The deputy head of Sudan's Transitional Sovereign Council, Mohamed Hamdan Dagalo, known as Hemedti, said his country had no problem with Russia or any other country establishing a naval base on its Red Sea coast, provided that it doesn't threaten national security.
The General was speaking on arrival in Khartoum following a trip to Moscow on Feb. 23, on the eve of Russia's invasion of Ukraine.
Hemedti indicated that the base doesn't fall under his authority rather under the jurisdiction of the defense minister, noting there were several military bases in neighboring countries such as Djibouti and Niger.
"If any country wants to open a base and it is in our interests and doesn't threaten our national security, we have no problem in dealing with anyone, Russia or otherwise."
He explained that Sudan's position on the Russian war on Ukraine was issued by the Sovereign Council, which called for resolving the crisis through dialogue and diplomacy.
The General earlier announced his support for Russia, stressing that Moscow has the right to act in the interests of its citizens and protect its people under the constitution and the law.
However, the Sudanese Foreign Ministry said the statement was taken out of context.
Hemedti also announced that the Russian Business Council, which includes about 55 public and private economic institutions, expressed willingness to invest in Sudan.
The ministerial delegation accompanying the deputy held talks with their Russian counterparts in what were described as constructive and fruitful meetings.
The deputy met with the Sudanese community in Russia and discussed their problems and recent developments in Sudan.
The Sudanese Chargé d'Affairs in Ukraine briefed Hemedti on the situation of Sudanese refugees and indicated that some of them were transferred to Romania and Poland.
Hemedti met the head of the Egyptian intelligence service, Abbas Kamel, at the Cairo Airport during his transit to Khartoum.
The meeting addressed the Sudanese-Egyptian relations and developments in the situation in Sudan, security issues, and the Grand Ethiopian Renaissance Dam (GERD).
Hemedti announced that they also discussed issues of White Nile waters and cooperation with the State of South Sudan regarding the Jonglei Canal.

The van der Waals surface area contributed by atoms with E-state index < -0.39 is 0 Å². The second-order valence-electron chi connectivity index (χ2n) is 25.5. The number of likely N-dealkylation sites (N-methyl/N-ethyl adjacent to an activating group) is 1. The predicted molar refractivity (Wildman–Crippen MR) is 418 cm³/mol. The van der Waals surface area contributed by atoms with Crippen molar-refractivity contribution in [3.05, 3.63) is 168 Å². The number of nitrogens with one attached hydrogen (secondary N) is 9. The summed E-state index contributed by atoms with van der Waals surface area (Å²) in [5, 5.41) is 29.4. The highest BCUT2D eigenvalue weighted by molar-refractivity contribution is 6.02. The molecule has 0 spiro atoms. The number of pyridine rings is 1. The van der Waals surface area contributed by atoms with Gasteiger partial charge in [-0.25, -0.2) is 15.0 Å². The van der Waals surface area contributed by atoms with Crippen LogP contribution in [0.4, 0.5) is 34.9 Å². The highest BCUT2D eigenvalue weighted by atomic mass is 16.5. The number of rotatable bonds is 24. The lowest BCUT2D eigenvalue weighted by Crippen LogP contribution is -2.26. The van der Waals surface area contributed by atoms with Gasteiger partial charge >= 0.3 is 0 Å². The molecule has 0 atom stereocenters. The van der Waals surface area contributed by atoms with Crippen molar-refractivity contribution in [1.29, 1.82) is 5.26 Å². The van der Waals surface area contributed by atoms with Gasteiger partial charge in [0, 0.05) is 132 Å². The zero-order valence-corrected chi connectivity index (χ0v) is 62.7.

The deputy asserted that the military does not reject dialogue with civilian leaders and seeks agreement among all parties, calling for a return to negotiations.
Hemedti encouraged the role of Sudanese mediators, who are known for their integrity, to reach national consensus through dialogue.
He called for ending the protests in Sudan, noting that national consensus is the path forward towards elections.
During his visit to Moscow, Hemedti met with Russian Foreign Minister Sergei Lavrov and several Russian government officials.
They discussed boosting bilateral cooperation in combating terrorism and political, diplomatic, economic, and trade relations.
The Transitional Sovereign Council in Sudan affirmed its position in support of adopting dialogue to resolve the crisis between Russia and Ukraine.
Earlier, the European Union called on the Sudanese government to condemn the Russian military invasion of Ukraine.
Last April, Sudan froze the agreement to establish a Russian military base on the Red Sea, prompting the latter to withdraw its battleships and forces from the country.
In 2017, ousted Sudanese President Omar al-Bashir asked Russian President Vladimir Putin to establish a military base in the Red Sea, citing fears of a US hostile interference in Sudanese internal affairs.
In November 2020, Putin ratified the government's proposal to sign an agreement with Khartoum to establish a "Logistical Support Center" for the Russian Navy forces in Sudan.
The agreement explained that the center fulfills the objectives of maintaining peace and stability in the region, and its presence "is defensive and is not directed against other countries."
It stipulated that the number of military personnel and civilian contractors at the center "shall not exceed 300 people at any one time."